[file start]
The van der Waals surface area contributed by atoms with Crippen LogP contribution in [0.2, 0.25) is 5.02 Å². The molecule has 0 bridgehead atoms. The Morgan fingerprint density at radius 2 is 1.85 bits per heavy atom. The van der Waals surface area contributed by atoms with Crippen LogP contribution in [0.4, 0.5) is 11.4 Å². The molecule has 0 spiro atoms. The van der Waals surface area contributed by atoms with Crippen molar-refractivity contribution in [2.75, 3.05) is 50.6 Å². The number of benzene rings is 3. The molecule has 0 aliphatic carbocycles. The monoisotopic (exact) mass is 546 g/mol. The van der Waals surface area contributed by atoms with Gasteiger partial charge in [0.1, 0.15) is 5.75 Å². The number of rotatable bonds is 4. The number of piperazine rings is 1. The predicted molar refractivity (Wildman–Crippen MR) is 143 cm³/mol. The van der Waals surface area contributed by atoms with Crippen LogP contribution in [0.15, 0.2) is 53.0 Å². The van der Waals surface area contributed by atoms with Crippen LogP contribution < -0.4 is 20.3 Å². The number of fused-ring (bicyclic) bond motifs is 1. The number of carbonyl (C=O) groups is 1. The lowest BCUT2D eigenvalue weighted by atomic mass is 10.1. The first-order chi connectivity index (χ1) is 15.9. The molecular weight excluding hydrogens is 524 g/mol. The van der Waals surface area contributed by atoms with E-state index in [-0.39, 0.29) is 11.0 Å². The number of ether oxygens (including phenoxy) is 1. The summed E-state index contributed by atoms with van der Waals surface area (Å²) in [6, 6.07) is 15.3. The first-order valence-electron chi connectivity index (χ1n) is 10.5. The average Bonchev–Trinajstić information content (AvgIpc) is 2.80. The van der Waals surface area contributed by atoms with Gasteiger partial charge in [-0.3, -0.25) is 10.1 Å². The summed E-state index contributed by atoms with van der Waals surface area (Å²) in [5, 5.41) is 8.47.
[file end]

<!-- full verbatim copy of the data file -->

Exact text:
The van der Waals surface area contributed by atoms with Crippen LogP contribution in [0.2, 0.25) is 5.02 Å². The molecule has 0 bridgehead atoms. The Morgan fingerprint density at radius 2 is 1.85 bits per heavy atom. The van der Waals surface area contributed by atoms with Crippen LogP contribution in [0.4, 0.5) is 11.4 Å². The molecule has 0 spiro atoms. The van der Waals surface area contributed by atoms with Crippen molar-refractivity contribution in [2.75, 3.05) is 50.6 Å². The number of benzene rings is 3. The molecule has 0 aliphatic carbocycles. The monoisotopic (exact) mass is 546 g/mol. The van der Waals surface area contributed by atoms with Gasteiger partial charge in [0.1, 0.15) is 5.75 Å². The number of rotatable bonds is 4. The number of piperazine rings is 1. The predicted molar refractivity (Wildman–Crippen MR) is 143 cm³/mol. The van der Waals surface area contributed by atoms with Crippen LogP contribution in [0.15, 0.2) is 53.0 Å². The van der Waals surface area contributed by atoms with Crippen LogP contribution < -0.4 is 20.3 Å². The number of fused-ring (bicyclic) bond motifs is 1. The number of carbonyl (C=O) groups is 1. The lowest BCUT2D eigenvalue weighted by atomic mass is 10.1. The first-order chi connectivity index (χ1) is 15.9. The molecular weight excluding hydrogens is 524 g/mol. The van der Waals surface area contributed by atoms with E-state index in [-0.39, 0.29) is 11.0 Å². The number of ether oxygens (including phenoxy) is 1. The summed E-state index contributed by atoms with van der Waals surface area (Å²) in [6, 6.07) is 15.3. The first-order valence-electron chi connectivity index (χ1n) is 10.5. The average Bonchev–Trinajstić information content (AvgIpc) is 2.80. The van der Waals surface area contributed by atoms with Gasteiger partial charge in [-0.3, -0.25) is 10.1 Å². The summed E-state index contributed by atoms with van der Waals surface area (Å²) in [5, 5.41) is 8.47.